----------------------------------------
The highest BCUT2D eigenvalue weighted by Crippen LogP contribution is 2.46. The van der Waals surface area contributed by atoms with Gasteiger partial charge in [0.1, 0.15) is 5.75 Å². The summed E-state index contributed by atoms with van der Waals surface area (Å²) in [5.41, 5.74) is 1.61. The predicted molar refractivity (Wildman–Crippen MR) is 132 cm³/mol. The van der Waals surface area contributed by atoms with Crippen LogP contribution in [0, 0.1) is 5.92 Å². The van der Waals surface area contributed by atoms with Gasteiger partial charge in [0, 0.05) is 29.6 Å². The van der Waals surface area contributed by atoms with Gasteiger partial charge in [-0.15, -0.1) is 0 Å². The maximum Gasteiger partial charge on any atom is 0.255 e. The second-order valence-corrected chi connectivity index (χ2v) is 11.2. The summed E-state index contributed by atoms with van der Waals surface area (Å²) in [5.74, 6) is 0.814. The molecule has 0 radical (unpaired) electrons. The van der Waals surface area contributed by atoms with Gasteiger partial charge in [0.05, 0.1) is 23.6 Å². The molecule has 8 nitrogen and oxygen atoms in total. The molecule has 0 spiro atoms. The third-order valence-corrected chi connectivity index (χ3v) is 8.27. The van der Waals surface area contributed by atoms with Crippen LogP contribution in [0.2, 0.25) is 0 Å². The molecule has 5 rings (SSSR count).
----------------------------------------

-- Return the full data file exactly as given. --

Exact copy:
The highest BCUT2D eigenvalue weighted by Crippen LogP contribution is 2.46. The van der Waals surface area contributed by atoms with Gasteiger partial charge in [0.1, 0.15) is 5.75 Å². The summed E-state index contributed by atoms with van der Waals surface area (Å²) in [5.41, 5.74) is 1.61. The predicted molar refractivity (Wildman–Crippen MR) is 132 cm³/mol. The van der Waals surface area contributed by atoms with Crippen LogP contribution in [0, 0.1) is 5.92 Å². The van der Waals surface area contributed by atoms with Gasteiger partial charge in [0, 0.05) is 29.6 Å². The van der Waals surface area contributed by atoms with Gasteiger partial charge in [-0.15, -0.1) is 0 Å². The maximum Gasteiger partial charge on any atom is 0.255 e. The second-order valence-corrected chi connectivity index (χ2v) is 11.2. The summed E-state index contributed by atoms with van der Waals surface area (Å²) in [5.74, 6) is 0.814. The molecule has 0 radical (unpaired) electrons. The van der Waals surface area contributed by atoms with Gasteiger partial charge in [0.05, 0.1) is 23.6 Å². The molecule has 8 nitrogen and oxygen atoms in total. The molecule has 0 spiro atoms. The third-order valence-corrected chi connectivity index (χ3v) is 8.27. The van der Waals surface area contributed by atoms with Crippen LogP contribution in [0.2, 0.25) is 0 Å². The molecule has 5 rings (SSSR count).